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After surgery

Find out how you’ll feel after your surgery, possible problems after surgery and your follow up appointments.

When you wake up

When you come round from the anaesthetic, you may be in a special recovery area for a short time. Don't worry about this. It is so that a nurse can keep a close eye on you until you are fully awake. Once you have completely come round, you will be taken back to your ward. You have to keep sitting up so that you can breathe easily.

Your wound

Your neck wound is usually closed with stitches that are under the skin surface and dissolve over a few weeks. Sometimes surgeons use clips rather than stitches. Clips need to be removed a few weeks after the operation. You may have a sore throat but this will stop within a few days.

When you wake up, you will have several different tubes going into your body. This can be a bit frightening. But it helps to know what they are all for. You will have:

  • a drip (intravenous infusion) to give you fluids until you are drinking again
  • one or more tubes (drains) coming out from your wound

Your nurse can normally take out the drip and drains within 24 hours of the surgery.

The tube coming out from the wound will be connected to a drainage bottle or bag. It is there to stop blood and fluids from collecting inside your wound and causing swelling.

Swelling in this area could be uncomfortable and could interfere with your breathing and swallowing. The tube will be taken out when there is only a small amount of fluid coming out of it. This is usually within a day or so. If you have had lymph nodes removed, you may need to have the drains in for longer.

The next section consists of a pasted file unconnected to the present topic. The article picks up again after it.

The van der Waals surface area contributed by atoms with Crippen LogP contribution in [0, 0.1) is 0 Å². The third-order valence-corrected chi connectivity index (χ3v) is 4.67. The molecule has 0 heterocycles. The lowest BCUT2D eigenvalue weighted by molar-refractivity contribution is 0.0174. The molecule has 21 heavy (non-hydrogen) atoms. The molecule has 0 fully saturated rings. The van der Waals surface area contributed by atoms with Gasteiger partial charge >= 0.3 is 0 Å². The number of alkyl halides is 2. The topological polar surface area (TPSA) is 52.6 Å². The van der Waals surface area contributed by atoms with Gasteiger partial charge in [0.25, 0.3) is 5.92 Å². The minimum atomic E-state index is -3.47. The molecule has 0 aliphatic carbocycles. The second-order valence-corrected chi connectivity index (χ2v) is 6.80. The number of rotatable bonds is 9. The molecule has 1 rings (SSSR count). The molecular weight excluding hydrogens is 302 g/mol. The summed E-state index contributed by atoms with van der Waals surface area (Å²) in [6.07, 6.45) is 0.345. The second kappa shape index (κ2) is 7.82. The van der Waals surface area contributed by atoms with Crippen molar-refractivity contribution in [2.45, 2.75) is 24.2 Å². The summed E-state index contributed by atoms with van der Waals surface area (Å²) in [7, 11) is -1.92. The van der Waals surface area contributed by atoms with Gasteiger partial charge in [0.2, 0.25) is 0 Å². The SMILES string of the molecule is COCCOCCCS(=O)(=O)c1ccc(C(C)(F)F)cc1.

You will almost certainly have some pain and stiffness in your neck after your operation. Usually the pain is well controlled and you will probably be up and about the first day or so after surgery.

There are many different painkilling drugs you can have. It is important to tell your doctor or nurse as soon as you feel any pain. They can then find the right type and dose of painkiller for you. Painkillers work best when you take them regularly.

You will probably find it uncomfortable to swallow for at least a few days after your operation. It may help to have a soft diet for a while. You can talk to a dietician about this if you need to. Or your nurse may give you a diet sheet to take home with you.

Going home

Most people go home about 1 or 2 days after this type of surgery. You will feel much better once you have got rid of your drips and drains. You may go back to the hospital or to your GP surgery every few days for a nurse to check your wound.

You will have the phone number of the hospital ward and can call them if you are worried about anything.

You will be given some exercises to do to help you get rid of the stiffness in your neck. Normally, you can start these a day or two after surgery. You should keep doing them until you can move your neck and shoulder as freely as you could before. This will be within a few weeks of your operation.

Side effects

After thyroid surgery some people have a hoarse voice. Very rarely an infection develops after surgery. The infection can be in the wound or you may have a chest or urine infection. If this happens, your doctor will give you antibiotics to clear the infection up.

Thyroid hormone replacement

If you have had your whole thyroid removed, you will need to take tablets to replace the thyroid hormones that your thyroid would normally make. The thyroid hormones are thyroxine (T4) and liothyronine (T3). You need one of these hormones to keep your body metabolism working effectively and will need to take them for the rest of your life. Without the hormones, you would feel tired, gain weight, have dry skin and hair, and feel physically and mentally lacking in energy. Your doctor or specialist nurse will talk to you about which hormones you need to take and the correct dose.

If you have had follicular or papillary thyroid cancer, the hormones may also help to stop the cancer from coming back. They stop your body from producing another hormone called thyroid stimulating hormone (TSH), which can encourage these types of thyroid cancer cells to grow.

Follow up appointments

You’ll have follow up appointments to check your recovery and sort out any problems. They‘re also your opportunity to raise any concerns you have about your progress.

Last reviewed: 
08 Jun 2018
  • The Royal Marsden Hospital Manual of Clinical Nursing Procedures (9th Edition)
    L Dougherty and S Lister
    Wiley-Black, 2015